Eoin Morgan, the England captain, was a pleased man with his team finding a “new gear” in a series that has seen them emphatically attack the record books and run the visiting Australians ragged.
“We found a new gear and level of intensity,” Morgan told presspersons after the win. “If it does become the norm, that’ll be awesome. Because it creates an unbelievable tone at the top of the order.”
Jason Roy and Jonny Bairstow, the openers, were again in the thick of action, adding 174 for the first wicket and continuing “phenomenal” form that has them at 303 and 288 runs for the series respectively. But the bowlers did their bit as well, pulling the Australians back from 227/2.
“[There are] just two ways you can control a one-day game, it’s either take wickets or control the run rate. We didn’t take wickets, which is an area we are looking to improve, but certainly we controlled the run rate. We always kept Australia within our grasp,” said Morgan.
England gun down their second-highest ODI chase thanks to another ton from Jason Roy. Can anything stop this England side?#ENGvAUS REPORT ⬇️https://t.co/ViqJTgwQr5 pic.twitter.com/Hs8h8icAVT— ICC (@ICC) June 21, 2018
England gun down their second-highest ODI chase thanks to another ton from Jason Roy. Can anything stop this England side?#ENGvAUS REPORT ⬇️https://t.co/ViqJTgwQr5 pic.twitter.com/Hs8h8icAVT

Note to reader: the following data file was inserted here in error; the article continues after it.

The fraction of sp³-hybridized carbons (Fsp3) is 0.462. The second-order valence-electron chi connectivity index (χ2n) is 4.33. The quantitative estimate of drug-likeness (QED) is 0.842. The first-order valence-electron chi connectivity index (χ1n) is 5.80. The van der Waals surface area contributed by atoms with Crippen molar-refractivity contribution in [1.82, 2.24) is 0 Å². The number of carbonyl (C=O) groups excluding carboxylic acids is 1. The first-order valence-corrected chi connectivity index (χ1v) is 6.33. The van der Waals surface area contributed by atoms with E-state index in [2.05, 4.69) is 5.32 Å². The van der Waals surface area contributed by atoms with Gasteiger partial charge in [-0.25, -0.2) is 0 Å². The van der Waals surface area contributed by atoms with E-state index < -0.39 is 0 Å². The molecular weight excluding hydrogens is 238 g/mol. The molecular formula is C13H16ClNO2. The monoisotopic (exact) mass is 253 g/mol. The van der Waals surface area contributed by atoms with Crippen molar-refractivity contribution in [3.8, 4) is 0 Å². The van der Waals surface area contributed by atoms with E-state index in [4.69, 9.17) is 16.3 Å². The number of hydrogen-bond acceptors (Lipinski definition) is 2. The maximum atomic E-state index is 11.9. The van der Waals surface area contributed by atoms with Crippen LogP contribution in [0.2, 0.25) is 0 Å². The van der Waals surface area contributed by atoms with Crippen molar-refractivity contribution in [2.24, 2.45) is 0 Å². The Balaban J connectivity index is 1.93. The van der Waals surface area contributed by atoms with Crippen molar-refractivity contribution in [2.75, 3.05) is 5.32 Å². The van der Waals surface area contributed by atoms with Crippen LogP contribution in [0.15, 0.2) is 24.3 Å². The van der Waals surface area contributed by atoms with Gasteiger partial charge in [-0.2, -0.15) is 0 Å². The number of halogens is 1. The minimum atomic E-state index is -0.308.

Aaron Finch, back in the opener’s spot where he’s found much success, added 101 for the first wicket with Travis Head and 124 for the second with Shaun Marsh. Finch and Marsh both brought up hundreds, but the opener was left kicking himself for not making it a big one.
“It’s obviously frustrating,” he said after scoring 100, while Marsh hit 101, his second century of the series. “The total we put was probably around the mark. I could have got us to a lot more.
“For me to get out at just past 100 was disappointing when we could have kicked on and put the foot down that last 10-13 overs. [I] take full responsibility for us not getting 330-340.”
At 4-0 down in the series, Finch admitted that it felt “like we’re always chasing the game”, and rued the inability of a young bowling attack to put the pressure on the English.
“We’re being too wide or full at different times, not just hanging in there and making them hit good shots off good balls,” he said, urging the bowlers to commit to plans. The trick, he insisted, was in hanging in there.
“The tone they (England) are setting in one-day cricket is the benchmark. They’re playing like the No.1 team in the world. They’re full of confidence in the depth of their batting, but also in their No.6, 7, 8, 9, that they can get the job done if things don’t go well at the top.
“They’ve got a pretty good blueprint. Do we need to copy that? No. We’ve got to stick to our strengths, find ways to be in the contest longer, keep hanging in there, and hanging in there.
“Once we find the formula and recipe, things will turn for us very quickly.”